Mixed signals for Africa's population growth

Posted: 14 June 2012

Author: Elizabeth Leahy Madsen

The pace of fertility decline in sub-Saharan Africa will be the single most important factor in whether the global population reaches the UN's high projection of nearly 11 billion in 2050, or remains closer to the low projection of 8 billion. But recent signals from sub Saharan Africa present a mixed picture.

In recent years, the high projection has seemed more likely, as sub-Saharan Africa has been marked by stalled fertility declines and stagnant rates of contraceptive use. Survey results released over the past year showing dramatic increases in contraceptive use in Ethiopia, Malawi, and Rwanda therefore set demographers and the family planning community abuzz, signalling that concerted efforts to improve health services had paid off and fertility rates were on the decline.

Psychosocial support group in Zimbabwe
Psychosocial support group in Zimbabwe. Most prevention of mother-to-child transmission (PMTCT) programmes in Zimbabwe have established groups which provide psychosocial support for those living positively with HIV. Individuals within the groups are often comforted simply by discovering that they are not alone. Photo credit: UK Department for International Development (DFID)

But in recent months, additional surveys from Mozambique, Uganda, and Zimbabwe have shown that those positive trends are not universal.

Success stories

For many countries in sub-Saharan Africa, rapidly growing populations concentrated among youthful ages are outpacing improvements in quality of life and testing governments' capacities to provide basic health services, education, and jobs. For the region as a whole, the contraceptive prevalence rate (CPR) for modern methods increased by just 0.3 percent per year between 2000 and 2009, following similarly sluggish annual increases in the previous two decades.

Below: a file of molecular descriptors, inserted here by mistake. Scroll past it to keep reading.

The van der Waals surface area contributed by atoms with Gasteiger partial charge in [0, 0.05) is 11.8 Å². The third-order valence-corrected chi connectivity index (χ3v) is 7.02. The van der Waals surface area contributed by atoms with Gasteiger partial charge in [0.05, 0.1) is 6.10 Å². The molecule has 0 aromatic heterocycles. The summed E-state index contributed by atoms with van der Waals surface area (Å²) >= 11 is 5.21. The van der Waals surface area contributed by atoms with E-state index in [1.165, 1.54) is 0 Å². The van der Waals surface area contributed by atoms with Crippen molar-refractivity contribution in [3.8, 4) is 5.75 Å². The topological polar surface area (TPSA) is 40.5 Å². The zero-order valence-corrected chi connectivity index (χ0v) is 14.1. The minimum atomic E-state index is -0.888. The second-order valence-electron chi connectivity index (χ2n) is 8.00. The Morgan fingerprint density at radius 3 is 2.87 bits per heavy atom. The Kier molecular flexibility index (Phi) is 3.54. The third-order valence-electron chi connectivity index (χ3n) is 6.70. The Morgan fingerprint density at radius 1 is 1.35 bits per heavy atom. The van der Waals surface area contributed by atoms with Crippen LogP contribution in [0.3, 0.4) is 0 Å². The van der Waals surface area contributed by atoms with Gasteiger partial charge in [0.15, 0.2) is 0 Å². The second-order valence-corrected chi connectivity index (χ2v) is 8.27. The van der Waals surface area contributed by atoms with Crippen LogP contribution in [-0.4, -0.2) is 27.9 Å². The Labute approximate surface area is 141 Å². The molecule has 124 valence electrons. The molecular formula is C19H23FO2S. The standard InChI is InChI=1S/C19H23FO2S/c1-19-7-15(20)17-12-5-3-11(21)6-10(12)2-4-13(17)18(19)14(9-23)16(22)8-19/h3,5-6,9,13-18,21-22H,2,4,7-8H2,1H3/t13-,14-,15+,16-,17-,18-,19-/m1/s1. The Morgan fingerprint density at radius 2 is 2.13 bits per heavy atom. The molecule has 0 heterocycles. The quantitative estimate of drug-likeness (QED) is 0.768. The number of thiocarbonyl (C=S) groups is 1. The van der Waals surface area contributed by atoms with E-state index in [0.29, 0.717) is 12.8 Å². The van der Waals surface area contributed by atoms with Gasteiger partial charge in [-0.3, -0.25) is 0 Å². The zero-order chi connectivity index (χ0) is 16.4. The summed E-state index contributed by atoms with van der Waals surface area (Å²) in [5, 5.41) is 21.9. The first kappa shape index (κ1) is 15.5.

At this growth rate, more than a century would pass before sub-Saharan Africa, which had an average CPR of less than 16 percent in 2009, achieves the same levels of contraceptive use seen today in North Africa.

Given this regional context, the release of three successive surveys showing rapid jumps in CPR was noteworthy. In Ethiopia, the percentage of married women using a modern contraceptive method jumped from just 6 percent in 2000 to 27 percent in 2011. Malawi, starting from a higher baseline, experienced an increase from 26 percent in 2000 to 42 percent in 2010. Both countries' CPR rose at a pace of more than two percent a year, about seven times faster than the regional average.

However, the changes reported in Rwanda were undoubtedly the most dramatic. Contraceptive use more than tripled in just five years, growing by seven percent annually. In turn, fertility fell by 25 percent, from 6.1 to 4.6 children per woman in just five years.

Fertility rises

In March, preliminary results from demographic surveys carried out for Mozambique, Uganda and final results from Zimbabwe showed that while one of these countries had an increase in contraceptive use, the other two recorded reversals.


Uganda, which has one of the highest fertility rates and youngest populations in the world, experienced an uptick in contraceptive use, from a rate of 18 percent for modern methods in 2006 to 26 percent in 2011. Although not at the pace seen in Ethiopia, Malawi, or Rwanda, the average growth of 1.6 percent annually was above the regional average. Its fertility rate declined from 6.7 to 6.2 children per woman.

More disheartening is the very unusual finding that fertility rates are increasing and contraceptive use is stagnant in both Mozambique and Zimbabwe. Over the past 15 years, CPR has increased slightly and since plateaued in Mozambique, while fertility has continued to rise. Between 1997 and 2003, contraceptive use jumped from 5 to 12 percent, where it remained in 2011. Meanwhile, fertility has risen from 5.5 to 5.9 children per woman since 2003.